F1 power unit rules too complex for new entrants – Richards

Formula 1’s turbo-hybrid powertrain regulations are too complex and expensive for any new manufacturers to consider joining the championship, says Motorsport UK chief David Richards.

The now-delayed 2022 technical overhaul, originally slated for 2021 before the coronavirus pandemic prompted F1 to defer the changes by a year, only features very minor changes to the powertrain regulations.

Although consideration was initially given towards more simplified power units, with the MGU-H looking likely to be dropped altogether, F1 instead elected to retain the same power unit composition. 

The only changes to the power unit formula focus on the materials used, which aims to save costs, along with a standard fuel pump used by all teams. 

While F1’s current manufacturers will benefit from the reduced cost of having to develop new engines, Richards says that the initial cost of development is far too high for a manufacturer to consider – especially in the current climate, with the global economy due to plunge into a recession.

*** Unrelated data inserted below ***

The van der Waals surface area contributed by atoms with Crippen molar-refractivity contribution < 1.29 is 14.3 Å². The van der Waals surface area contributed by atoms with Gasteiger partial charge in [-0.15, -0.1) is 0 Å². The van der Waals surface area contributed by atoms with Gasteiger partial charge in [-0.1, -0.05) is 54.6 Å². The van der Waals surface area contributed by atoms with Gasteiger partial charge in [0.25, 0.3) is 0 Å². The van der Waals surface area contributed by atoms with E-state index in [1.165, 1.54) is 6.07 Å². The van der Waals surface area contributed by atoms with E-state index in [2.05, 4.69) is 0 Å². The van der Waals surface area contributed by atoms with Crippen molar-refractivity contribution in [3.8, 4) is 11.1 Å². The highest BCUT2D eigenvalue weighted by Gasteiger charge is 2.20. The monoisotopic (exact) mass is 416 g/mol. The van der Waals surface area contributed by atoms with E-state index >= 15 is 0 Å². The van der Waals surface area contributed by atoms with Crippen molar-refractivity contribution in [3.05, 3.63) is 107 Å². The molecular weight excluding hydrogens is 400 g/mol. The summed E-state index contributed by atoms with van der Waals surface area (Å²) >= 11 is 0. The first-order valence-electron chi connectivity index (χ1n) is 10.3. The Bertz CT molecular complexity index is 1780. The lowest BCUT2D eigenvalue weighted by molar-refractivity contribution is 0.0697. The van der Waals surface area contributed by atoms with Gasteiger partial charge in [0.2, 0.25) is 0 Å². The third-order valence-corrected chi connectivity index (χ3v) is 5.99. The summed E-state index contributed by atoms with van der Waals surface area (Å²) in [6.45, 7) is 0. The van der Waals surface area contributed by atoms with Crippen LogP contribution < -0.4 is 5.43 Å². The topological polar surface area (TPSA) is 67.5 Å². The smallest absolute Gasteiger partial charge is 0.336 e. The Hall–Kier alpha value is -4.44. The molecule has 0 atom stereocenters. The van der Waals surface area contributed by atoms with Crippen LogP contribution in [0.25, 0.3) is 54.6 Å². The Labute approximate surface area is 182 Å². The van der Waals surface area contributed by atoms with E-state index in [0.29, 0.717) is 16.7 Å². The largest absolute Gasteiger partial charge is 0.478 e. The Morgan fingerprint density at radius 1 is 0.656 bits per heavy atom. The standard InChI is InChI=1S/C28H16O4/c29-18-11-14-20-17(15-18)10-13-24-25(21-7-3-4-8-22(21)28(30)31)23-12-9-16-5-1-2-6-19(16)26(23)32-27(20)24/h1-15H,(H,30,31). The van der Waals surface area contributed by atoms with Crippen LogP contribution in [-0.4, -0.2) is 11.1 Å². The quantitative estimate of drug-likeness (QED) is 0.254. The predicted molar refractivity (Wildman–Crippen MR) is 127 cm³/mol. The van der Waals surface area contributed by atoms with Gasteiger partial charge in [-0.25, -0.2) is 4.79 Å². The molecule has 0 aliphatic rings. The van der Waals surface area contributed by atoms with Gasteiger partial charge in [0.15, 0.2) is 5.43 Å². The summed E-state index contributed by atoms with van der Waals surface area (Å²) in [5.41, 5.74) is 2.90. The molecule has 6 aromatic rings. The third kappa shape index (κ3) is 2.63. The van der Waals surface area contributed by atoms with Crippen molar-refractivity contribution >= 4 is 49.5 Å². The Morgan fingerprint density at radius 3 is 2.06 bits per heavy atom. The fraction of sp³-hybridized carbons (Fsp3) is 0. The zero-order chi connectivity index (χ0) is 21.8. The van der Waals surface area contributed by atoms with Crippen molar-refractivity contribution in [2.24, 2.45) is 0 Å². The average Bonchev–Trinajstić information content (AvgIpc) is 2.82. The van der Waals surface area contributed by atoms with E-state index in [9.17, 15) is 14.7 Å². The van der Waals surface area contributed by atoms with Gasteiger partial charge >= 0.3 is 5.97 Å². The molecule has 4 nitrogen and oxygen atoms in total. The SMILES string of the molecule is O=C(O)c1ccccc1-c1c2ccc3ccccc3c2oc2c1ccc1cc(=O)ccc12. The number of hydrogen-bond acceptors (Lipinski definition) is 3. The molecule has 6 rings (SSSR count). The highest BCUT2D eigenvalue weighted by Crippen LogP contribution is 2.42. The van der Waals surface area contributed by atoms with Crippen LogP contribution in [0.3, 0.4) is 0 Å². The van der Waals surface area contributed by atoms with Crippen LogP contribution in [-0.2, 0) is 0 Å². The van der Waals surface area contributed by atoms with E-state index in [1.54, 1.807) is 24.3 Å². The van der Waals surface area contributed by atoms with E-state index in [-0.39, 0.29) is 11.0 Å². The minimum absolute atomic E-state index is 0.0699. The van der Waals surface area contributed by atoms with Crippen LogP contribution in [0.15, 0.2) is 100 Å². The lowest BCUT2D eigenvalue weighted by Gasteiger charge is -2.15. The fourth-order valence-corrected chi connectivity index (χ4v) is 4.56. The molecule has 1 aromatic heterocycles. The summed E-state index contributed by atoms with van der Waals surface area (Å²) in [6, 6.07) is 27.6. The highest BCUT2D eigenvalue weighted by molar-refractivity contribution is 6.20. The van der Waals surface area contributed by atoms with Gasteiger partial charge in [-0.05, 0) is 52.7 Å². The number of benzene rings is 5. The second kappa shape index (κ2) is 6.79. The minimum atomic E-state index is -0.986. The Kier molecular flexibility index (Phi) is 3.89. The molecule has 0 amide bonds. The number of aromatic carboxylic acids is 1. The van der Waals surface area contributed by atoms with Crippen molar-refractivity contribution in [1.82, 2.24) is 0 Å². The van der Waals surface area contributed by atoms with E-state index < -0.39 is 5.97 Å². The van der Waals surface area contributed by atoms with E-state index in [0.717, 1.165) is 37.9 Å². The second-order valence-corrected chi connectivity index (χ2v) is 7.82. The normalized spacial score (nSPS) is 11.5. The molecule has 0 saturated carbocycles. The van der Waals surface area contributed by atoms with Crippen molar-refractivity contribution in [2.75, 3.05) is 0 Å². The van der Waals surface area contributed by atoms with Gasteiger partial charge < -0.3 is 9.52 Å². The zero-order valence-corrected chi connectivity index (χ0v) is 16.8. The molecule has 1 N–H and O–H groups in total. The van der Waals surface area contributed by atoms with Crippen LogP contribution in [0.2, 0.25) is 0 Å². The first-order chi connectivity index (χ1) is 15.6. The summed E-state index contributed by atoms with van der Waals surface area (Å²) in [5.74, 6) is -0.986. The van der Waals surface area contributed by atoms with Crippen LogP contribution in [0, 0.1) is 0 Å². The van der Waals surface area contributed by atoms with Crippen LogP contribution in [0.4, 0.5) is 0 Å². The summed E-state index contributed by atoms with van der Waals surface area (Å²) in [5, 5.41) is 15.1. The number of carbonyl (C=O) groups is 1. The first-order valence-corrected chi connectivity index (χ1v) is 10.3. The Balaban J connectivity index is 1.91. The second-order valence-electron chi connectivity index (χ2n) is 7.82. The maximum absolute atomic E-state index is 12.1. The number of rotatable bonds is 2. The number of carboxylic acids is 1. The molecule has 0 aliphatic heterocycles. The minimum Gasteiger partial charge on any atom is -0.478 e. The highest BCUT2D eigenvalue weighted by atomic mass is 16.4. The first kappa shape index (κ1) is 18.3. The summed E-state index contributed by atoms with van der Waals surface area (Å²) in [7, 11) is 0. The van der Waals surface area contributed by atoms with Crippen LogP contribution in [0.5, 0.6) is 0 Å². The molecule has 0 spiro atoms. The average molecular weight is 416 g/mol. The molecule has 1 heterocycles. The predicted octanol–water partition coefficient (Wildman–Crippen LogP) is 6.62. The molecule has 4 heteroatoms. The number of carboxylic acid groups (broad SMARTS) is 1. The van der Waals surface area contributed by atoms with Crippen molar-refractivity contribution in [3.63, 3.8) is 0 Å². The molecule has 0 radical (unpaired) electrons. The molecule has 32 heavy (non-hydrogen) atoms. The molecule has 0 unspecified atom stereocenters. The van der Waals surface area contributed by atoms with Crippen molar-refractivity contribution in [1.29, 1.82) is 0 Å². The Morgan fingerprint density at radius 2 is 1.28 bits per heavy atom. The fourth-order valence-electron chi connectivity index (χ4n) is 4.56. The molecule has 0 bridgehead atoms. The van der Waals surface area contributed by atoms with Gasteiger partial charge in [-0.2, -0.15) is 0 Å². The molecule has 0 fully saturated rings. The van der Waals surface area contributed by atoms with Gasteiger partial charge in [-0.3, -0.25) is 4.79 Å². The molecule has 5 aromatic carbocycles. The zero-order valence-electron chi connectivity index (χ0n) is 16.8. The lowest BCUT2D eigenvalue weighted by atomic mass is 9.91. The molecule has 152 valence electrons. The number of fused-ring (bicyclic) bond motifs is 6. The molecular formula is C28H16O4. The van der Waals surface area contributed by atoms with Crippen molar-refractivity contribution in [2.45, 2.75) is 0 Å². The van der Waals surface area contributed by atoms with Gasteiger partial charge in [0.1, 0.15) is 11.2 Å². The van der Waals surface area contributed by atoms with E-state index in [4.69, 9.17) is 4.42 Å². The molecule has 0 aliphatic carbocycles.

“The investment to get there is just colossal,” Richards told Motorsport.com

“[It’s] something that couldn’t even be contemplated by the car manufacturers today in the current environment.” 

“You’d have to take a couple of steps backwards before it would be even feasible for someone to invest the money that’s required to get on par with the current engine suppliers.  

“Those bits of equipment have the most sophisticated internal combustion engines that have ever been built.” 

Richards also says that the technical regulations themselves limit any independent manufacturers from developing their own turbo-hybrid systems, especially without external investment. 

Cosworth was the last independent manufacturer to enter F1 as an engine supplier, having rejoined the championship for the 2010 season with heavy backing from Bernie Ecclestone and the FIA. 

Once the turbo-hybrid regulations became part of F1 in 2014, Cosworth withdrew having lacked the budget to produce its own power unit – particularly as its sole partner team remaining, Marussia, signed a supply deal with Ferrari. 

When asked if F1 could feasibly introduce an independent power unit supplier again, Richards said: “Not with the technical rules as they are today, they’re just too complicated and too complex.” 

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